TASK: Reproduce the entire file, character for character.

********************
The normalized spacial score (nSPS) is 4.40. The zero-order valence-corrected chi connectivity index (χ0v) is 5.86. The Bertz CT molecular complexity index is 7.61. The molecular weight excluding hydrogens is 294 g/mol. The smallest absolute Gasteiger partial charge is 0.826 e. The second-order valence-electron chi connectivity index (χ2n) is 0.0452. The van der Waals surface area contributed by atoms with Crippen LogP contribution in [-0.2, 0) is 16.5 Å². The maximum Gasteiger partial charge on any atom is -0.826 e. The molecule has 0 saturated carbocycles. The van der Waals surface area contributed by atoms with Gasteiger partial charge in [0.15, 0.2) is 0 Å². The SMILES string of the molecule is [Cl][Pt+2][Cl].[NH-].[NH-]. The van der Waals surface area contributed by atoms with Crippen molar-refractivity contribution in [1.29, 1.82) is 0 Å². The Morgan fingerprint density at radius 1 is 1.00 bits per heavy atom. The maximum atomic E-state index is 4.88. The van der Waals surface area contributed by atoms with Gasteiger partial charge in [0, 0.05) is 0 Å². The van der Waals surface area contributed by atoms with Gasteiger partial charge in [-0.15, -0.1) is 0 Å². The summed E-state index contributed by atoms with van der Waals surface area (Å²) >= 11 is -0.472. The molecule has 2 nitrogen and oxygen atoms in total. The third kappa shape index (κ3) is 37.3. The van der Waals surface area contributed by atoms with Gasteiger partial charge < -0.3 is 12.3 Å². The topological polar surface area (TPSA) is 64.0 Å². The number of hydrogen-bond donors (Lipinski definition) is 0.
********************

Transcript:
The normalized spacial score (nSPS) is 4.40. The zero-order valence-corrected chi connectivity index (χ0v) is 5.86. The Bertz CT molecular complexity index is 7.61. The molecular weight excluding hydrogens is 294 g/mol. The smallest absolute Gasteiger partial charge is 0.826 e. The second-order valence-electron chi connectivity index (χ2n) is 0.0452. The van der Waals surface area contributed by atoms with Crippen LogP contribution in [-0.2, 0) is 16.5 Å². The maximum Gasteiger partial charge on any atom is -0.826 e. The molecule has 0 saturated carbocycles. The van der Waals surface area contributed by atoms with Gasteiger partial charge in [0.15, 0.2) is 0 Å². The SMILES string of the molecule is [Cl][Pt+2][Cl].[NH-].[NH-]. The van der Waals surface area contributed by atoms with Crippen molar-refractivity contribution in [1.29, 1.82) is 0 Å². The Morgan fingerprint density at radius 1 is 1.00 bits per heavy atom. The maximum atomic E-state index is 4.88. The van der Waals surface area contributed by atoms with Gasteiger partial charge in [0, 0.05) is 0 Å². The van der Waals surface area contributed by atoms with Gasteiger partial charge in [-0.15, -0.1) is 0 Å². The summed E-state index contributed by atoms with van der Waals surface area (Å²) >= 11 is -0.472. The molecule has 2 nitrogen and oxygen atoms in total. The third kappa shape index (κ3) is 37.3. The van der Waals surface area contributed by atoms with Gasteiger partial charge < -0.3 is 12.3 Å². The topological polar surface area (TPSA) is 64.0 Å². The number of hydrogen-bond donors (Lipinski definition) is 0.